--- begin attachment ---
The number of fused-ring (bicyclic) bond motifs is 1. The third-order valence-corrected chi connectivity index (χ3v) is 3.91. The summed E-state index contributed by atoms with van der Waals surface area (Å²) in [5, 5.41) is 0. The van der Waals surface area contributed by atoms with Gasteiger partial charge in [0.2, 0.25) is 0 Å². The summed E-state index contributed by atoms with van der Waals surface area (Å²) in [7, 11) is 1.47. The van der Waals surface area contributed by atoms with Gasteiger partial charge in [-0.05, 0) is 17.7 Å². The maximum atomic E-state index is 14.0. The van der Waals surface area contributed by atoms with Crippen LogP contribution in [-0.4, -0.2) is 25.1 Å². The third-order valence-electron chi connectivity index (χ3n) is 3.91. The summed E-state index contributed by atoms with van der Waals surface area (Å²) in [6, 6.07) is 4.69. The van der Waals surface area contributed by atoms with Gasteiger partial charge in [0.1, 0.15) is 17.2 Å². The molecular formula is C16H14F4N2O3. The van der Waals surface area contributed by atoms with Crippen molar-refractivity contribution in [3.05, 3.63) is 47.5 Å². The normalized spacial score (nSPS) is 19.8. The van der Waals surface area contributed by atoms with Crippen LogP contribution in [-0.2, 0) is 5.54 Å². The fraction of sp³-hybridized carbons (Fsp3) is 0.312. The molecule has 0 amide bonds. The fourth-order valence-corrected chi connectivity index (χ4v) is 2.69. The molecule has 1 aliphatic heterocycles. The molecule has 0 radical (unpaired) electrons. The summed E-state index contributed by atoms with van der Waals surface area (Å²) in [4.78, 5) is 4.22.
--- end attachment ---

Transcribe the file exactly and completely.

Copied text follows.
The number of fused-ring (bicyclic) bond motifs is 1. The third-order valence-corrected chi connectivity index (χ3v) is 3.91. The summed E-state index contributed by atoms with van der Waals surface area (Å²) in [5, 5.41) is 0. The van der Waals surface area contributed by atoms with Gasteiger partial charge in [0.2, 0.25) is 0 Å². The summed E-state index contributed by atoms with van der Waals surface area (Å²) in [7, 11) is 1.47. The van der Waals surface area contributed by atoms with Gasteiger partial charge in [-0.05, 0) is 17.7 Å². The maximum atomic E-state index is 14.0. The van der Waals surface area contributed by atoms with Crippen LogP contribution in [-0.4, -0.2) is 25.1 Å². The third-order valence-electron chi connectivity index (χ3n) is 3.91. The summed E-state index contributed by atoms with van der Waals surface area (Å²) in [6, 6.07) is 4.69. The van der Waals surface area contributed by atoms with Gasteiger partial charge in [0.1, 0.15) is 17.2 Å². The molecular formula is C16H14F4N2O3. The van der Waals surface area contributed by atoms with Crippen molar-refractivity contribution in [3.05, 3.63) is 47.5 Å². The normalized spacial score (nSPS) is 19.8. The van der Waals surface area contributed by atoms with Crippen LogP contribution in [-0.2, 0) is 5.54 Å². The fraction of sp³-hybridized carbons (Fsp3) is 0.312. The molecule has 0 amide bonds. The fourth-order valence-corrected chi connectivity index (χ4v) is 2.69. The molecule has 1 aliphatic heterocycles. The molecule has 0 radical (unpaired) electrons. The summed E-state index contributed by atoms with van der Waals surface area (Å²) in [4.78, 5) is 4.22.